Jeff Allen

Capturing The Spirit Of The Legendary Shelby Cobra Through A Custom Motorcycle

A Cobra not by Carroll but by Covington

This article was originally published in the June-July 1997 issue of Cycle World's Big Twin magazine.

John Covington isn’t afraid to take chances. That fact was made clear by his radical Stealth bike, a relentlessly angular one-off (featured in the Spring, 1995 issue of Big Twin) that got its styling cues from the F-117A Stealth fighter. What that custom accomplished, among other things, was to serve notice that Covington is willing—and able—to stretch the visual envelope.

Cobra style

John Covington plays snake charmer with his Cobra-inspired build.

Jeff Allen

Once he finished with the sharp-edged Stealth bike, Covington must have uttered the trademark Monty Python line, “And now for something completely different.” That certainly would explain his latest creation: the Cobra bike, a custom that emulates both the styling and the spirit of Carroll Shelby’s legendary Cobra sportscar.

Actually, the impetus for this Cobra bike came from Ed Marklow, a customer at Covington’s Surgical-Steeds shop in Scottsdale, Arizona. Marklow owns a four-wheeled version of the celebrated reptile and had a hankering to see one interpreted on two wheels. So, Covington—who studied at the highly acclaimed Art Center School of Design in Pasadena, California—turned out a few drawings of such a bike, using the feline arches of the car’s front fenders to carry a pair of small headlights on a handlebar-mounted fairing. The rear fender also mimicked those of the automobile while presiding over a fat, 200-section Metzeler tire.


After churning the design around in his gray matter for a few months, Covington sent the drawings off to his friend John Sodano, a designer for Chrysler Corporation who works at the firm’s Pacifica Design Center located in Carlsbad, California. Sodano tweaked the basic concept slightly before sending his recommendations back to Covington.

Cobra-inspired engine

"And now for something completely different"

Jeff Allen

When actually building the Cobra bike, Covington adhered to several design criteria.

Covington's details

Covington's creation uses numerous Cobra styling cues—such as turn-out exhausts and authentically shaped fenders—to capture the spirit of Carroll Shelby's legendary four-wheeler.

Jeff Allen

First, he wanted the engine to be big and wild, enough so to make a statement that this bike is more than just pretty bodywork. To that end, the snake’s powerplant is a dragrace-spec, four-cam, 120-cubic-inch monster that breathes in through a pair of 45mm Mikunis and out through a custom-made exhaust. Since Covington used two rear cylinder heads, which aim both intake ports forward, a conventional airbox could not be made to fit over the widely splayed carburetors; they make do with velocity stacks.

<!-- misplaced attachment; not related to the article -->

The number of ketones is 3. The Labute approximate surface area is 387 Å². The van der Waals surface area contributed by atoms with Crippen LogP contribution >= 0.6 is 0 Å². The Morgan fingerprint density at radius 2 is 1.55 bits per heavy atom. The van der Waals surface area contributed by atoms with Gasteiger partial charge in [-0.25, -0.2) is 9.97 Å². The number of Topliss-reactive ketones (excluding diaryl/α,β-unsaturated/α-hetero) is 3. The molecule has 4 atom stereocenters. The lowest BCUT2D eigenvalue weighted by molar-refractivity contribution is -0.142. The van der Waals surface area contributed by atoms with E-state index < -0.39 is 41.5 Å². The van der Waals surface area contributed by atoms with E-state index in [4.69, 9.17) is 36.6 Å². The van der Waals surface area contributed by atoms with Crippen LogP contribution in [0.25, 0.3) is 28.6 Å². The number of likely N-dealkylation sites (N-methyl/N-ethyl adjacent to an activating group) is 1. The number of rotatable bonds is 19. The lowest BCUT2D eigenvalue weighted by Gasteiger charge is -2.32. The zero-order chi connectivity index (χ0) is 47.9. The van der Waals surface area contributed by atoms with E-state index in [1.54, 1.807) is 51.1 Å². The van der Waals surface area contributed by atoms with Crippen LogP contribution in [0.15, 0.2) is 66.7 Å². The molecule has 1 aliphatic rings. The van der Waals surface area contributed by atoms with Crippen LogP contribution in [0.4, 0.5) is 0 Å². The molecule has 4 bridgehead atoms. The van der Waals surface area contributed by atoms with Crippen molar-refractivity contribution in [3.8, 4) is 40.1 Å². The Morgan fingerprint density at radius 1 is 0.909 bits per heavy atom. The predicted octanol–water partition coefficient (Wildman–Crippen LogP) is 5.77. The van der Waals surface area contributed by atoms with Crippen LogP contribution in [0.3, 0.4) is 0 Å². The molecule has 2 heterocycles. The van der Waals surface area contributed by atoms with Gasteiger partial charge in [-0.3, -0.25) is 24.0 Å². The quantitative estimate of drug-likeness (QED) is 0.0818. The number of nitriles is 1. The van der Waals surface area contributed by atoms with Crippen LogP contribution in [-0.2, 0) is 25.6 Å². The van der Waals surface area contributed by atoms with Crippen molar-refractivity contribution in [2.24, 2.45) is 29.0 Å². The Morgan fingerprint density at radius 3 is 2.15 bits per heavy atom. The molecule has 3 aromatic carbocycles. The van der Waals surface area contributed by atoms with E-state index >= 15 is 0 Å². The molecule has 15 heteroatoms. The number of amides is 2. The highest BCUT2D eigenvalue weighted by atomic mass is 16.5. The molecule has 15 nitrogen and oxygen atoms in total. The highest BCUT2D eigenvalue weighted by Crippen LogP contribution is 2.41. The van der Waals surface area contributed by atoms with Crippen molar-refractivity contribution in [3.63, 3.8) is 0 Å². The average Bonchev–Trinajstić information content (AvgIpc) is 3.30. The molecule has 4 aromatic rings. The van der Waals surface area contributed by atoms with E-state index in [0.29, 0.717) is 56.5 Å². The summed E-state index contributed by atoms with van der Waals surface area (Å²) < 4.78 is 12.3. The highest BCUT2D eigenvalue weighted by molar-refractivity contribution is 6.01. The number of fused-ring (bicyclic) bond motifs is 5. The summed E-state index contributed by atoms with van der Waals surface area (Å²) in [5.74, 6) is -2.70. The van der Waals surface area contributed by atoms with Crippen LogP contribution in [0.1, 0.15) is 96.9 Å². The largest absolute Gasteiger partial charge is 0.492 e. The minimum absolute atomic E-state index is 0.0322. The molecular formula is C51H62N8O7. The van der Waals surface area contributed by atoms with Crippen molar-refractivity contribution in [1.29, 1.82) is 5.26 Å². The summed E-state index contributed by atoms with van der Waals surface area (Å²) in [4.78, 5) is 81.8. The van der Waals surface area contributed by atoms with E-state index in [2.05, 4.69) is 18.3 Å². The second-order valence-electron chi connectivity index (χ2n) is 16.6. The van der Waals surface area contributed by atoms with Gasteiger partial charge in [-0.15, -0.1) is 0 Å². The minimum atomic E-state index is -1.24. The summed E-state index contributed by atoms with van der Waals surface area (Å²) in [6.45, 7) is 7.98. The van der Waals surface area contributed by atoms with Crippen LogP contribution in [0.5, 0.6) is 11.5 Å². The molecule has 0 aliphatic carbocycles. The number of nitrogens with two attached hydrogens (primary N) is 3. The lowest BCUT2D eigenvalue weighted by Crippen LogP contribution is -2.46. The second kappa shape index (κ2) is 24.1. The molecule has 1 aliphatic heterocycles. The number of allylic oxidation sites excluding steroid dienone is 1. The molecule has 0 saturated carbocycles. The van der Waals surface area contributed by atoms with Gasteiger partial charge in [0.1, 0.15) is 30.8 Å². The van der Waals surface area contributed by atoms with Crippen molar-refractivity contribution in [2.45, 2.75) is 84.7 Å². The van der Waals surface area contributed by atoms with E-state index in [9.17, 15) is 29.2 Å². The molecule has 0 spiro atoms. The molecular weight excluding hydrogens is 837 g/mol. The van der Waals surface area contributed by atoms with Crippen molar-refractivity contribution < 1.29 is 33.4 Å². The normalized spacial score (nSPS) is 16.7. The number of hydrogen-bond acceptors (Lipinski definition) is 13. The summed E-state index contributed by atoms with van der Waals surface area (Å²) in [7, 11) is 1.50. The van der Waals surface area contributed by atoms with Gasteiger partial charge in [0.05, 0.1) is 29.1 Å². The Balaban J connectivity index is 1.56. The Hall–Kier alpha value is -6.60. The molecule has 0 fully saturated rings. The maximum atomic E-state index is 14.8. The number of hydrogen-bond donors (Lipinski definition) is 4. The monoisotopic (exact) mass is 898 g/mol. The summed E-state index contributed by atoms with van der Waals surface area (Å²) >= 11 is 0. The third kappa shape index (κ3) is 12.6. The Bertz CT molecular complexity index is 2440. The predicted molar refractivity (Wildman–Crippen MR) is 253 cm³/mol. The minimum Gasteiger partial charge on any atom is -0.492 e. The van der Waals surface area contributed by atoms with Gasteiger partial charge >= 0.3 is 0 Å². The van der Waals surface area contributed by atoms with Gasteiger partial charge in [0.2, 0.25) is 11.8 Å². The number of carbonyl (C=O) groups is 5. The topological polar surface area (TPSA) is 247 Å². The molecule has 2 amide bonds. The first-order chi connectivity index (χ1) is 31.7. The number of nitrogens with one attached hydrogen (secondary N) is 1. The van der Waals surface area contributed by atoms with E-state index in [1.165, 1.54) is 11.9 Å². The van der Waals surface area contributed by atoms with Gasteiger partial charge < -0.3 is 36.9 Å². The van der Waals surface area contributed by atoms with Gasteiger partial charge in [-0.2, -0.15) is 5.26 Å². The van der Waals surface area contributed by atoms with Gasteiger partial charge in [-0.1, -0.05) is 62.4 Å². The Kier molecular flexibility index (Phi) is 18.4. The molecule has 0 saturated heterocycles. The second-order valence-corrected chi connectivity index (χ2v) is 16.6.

Second, the bike had to be long. Covington got some of the desired length by kicking the front end out to 33 degrees, but most of it came via a one-off, four-link swing­arm that moves the rear axle back about three inches. And to fit that big, 200mm-wide tire, Covington had a local wheel builder spin a special rim. The bike’s all-aluminum bodywork hangs on a chrome-moly-steel frame that is a custom unit built by Covington.

Cobra details

A big, raucous motor, an authentic Cobra gas cap, and even replica vents airbrushed on the mini-fairing: Ed Marklow's 120-incher has a major case of snakebike.

Jeff Allen

Finally, Covington wanted the Cobra bike—its replica bodywork in particular—to be clean and elegant. “This could have been a six-month effort,” he says, “but we wanted to get the body­work just right, and that stretched the project out over 18 months.” After early efforts with the bodywork by one metal-pounder fell short of expectations, Covington turned it over to Andy Palmer of Exotic Toys in Bellflower, California. Palmer builds reproduction alumi­num bodies for Cobra automobiles and, much to Covington’s surprise, he had an open spot in the schedule. Six weeks later, the seven main aluminum pieces arrived at Covington’s shop. And once the bodywork was complete, the rest of the project came together quickly.

Stare for long at Covington’s creation and you begin to appreciate its many clever details. For example, that’s a genuine Shelby Cobra flip-up gas cap atop the six-gallon tank. The 1970s-vintage Sportster speedometer “looked about right for the part,” says Covington, so he adapted it. And the hydraulic, fuel and breather hoses all are military-looking rubber lines, not the trendy braided-steel hoses most custom builders less interested in authenticity would use.

All of this just serves as further proof that Covington is unafraid to buck convention. And now that he has made this quantum styling leap, going from the angular lines of the Stealth to the curvaceous sculptures of the Cobra, one can only ask the obvious: What’s next?

At this point, Covington isn’t saying. But whatever it is, you can pretty much bet the store that it’s going to be something, ummm, completely different. Not just different compared to the work he’s done so far. Different, period.